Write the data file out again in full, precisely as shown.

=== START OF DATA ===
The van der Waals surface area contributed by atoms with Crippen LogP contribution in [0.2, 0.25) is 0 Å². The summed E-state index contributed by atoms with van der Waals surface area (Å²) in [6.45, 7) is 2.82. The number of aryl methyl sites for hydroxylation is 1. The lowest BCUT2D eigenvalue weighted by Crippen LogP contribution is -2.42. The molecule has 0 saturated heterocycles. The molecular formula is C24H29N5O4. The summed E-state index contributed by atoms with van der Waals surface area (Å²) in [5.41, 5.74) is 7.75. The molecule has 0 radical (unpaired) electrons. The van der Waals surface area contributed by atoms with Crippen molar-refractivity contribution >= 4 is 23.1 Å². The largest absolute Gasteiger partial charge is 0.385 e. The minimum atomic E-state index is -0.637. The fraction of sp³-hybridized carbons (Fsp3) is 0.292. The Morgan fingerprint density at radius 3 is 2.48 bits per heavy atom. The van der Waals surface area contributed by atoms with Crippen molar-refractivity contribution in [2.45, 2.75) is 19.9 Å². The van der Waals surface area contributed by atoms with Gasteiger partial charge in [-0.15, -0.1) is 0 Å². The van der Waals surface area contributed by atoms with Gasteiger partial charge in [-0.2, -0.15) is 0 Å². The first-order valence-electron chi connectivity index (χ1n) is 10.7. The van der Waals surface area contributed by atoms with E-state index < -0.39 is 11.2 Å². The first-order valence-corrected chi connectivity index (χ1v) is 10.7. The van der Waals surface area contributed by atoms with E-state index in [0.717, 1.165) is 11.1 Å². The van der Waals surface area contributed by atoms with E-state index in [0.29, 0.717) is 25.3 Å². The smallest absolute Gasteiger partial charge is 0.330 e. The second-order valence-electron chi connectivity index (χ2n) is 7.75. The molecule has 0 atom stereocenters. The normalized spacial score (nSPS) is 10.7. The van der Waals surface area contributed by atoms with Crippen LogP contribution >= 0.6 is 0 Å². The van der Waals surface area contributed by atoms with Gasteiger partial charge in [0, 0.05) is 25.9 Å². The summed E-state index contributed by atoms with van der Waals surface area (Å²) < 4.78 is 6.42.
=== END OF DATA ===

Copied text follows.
The van der Waals surface area contributed by atoms with Crippen LogP contribution in [0.2, 0.25) is 0 Å². The summed E-state index contributed by atoms with van der Waals surface area (Å²) in [6.45, 7) is 2.82. The number of aryl methyl sites for hydroxylation is 1. The lowest BCUT2D eigenvalue weighted by Crippen LogP contribution is -2.42. The molecule has 0 saturated heterocycles. The molecular formula is C24H29N5O4. The summed E-state index contributed by atoms with van der Waals surface area (Å²) in [5.41, 5.74) is 7.75. The molecule has 0 radical (unpaired) electrons. The van der Waals surface area contributed by atoms with Crippen molar-refractivity contribution >= 4 is 23.1 Å². The largest absolute Gasteiger partial charge is 0.385 e. The minimum atomic E-state index is -0.637. The fraction of sp³-hybridized carbons (Fsp3) is 0.292. The Morgan fingerprint density at radius 3 is 2.48 bits per heavy atom. The van der Waals surface area contributed by atoms with Crippen molar-refractivity contribution in [2.45, 2.75) is 19.9 Å². The van der Waals surface area contributed by atoms with Gasteiger partial charge in [-0.15, -0.1) is 0 Å². The van der Waals surface area contributed by atoms with Gasteiger partial charge in [-0.2, -0.15) is 0 Å². The first-order valence-electron chi connectivity index (χ1n) is 10.7. The van der Waals surface area contributed by atoms with E-state index < -0.39 is 11.2 Å². The first-order valence-corrected chi connectivity index (χ1v) is 10.7. The van der Waals surface area contributed by atoms with E-state index in [0.717, 1.165) is 11.1 Å². The van der Waals surface area contributed by atoms with E-state index in [0.29, 0.717) is 25.3 Å². The smallest absolute Gasteiger partial charge is 0.330 e. The second-order valence-electron chi connectivity index (χ2n) is 7.75. The molecule has 0 atom stereocenters. The normalized spacial score (nSPS) is 10.7. The van der Waals surface area contributed by atoms with Crippen LogP contribution >= 0.6 is 0 Å². The van der Waals surface area contributed by atoms with Gasteiger partial charge in [0, 0.05) is 25.9 Å². The summed E-state index contributed by atoms with van der Waals surface area (Å²) < 4.78 is 6.42.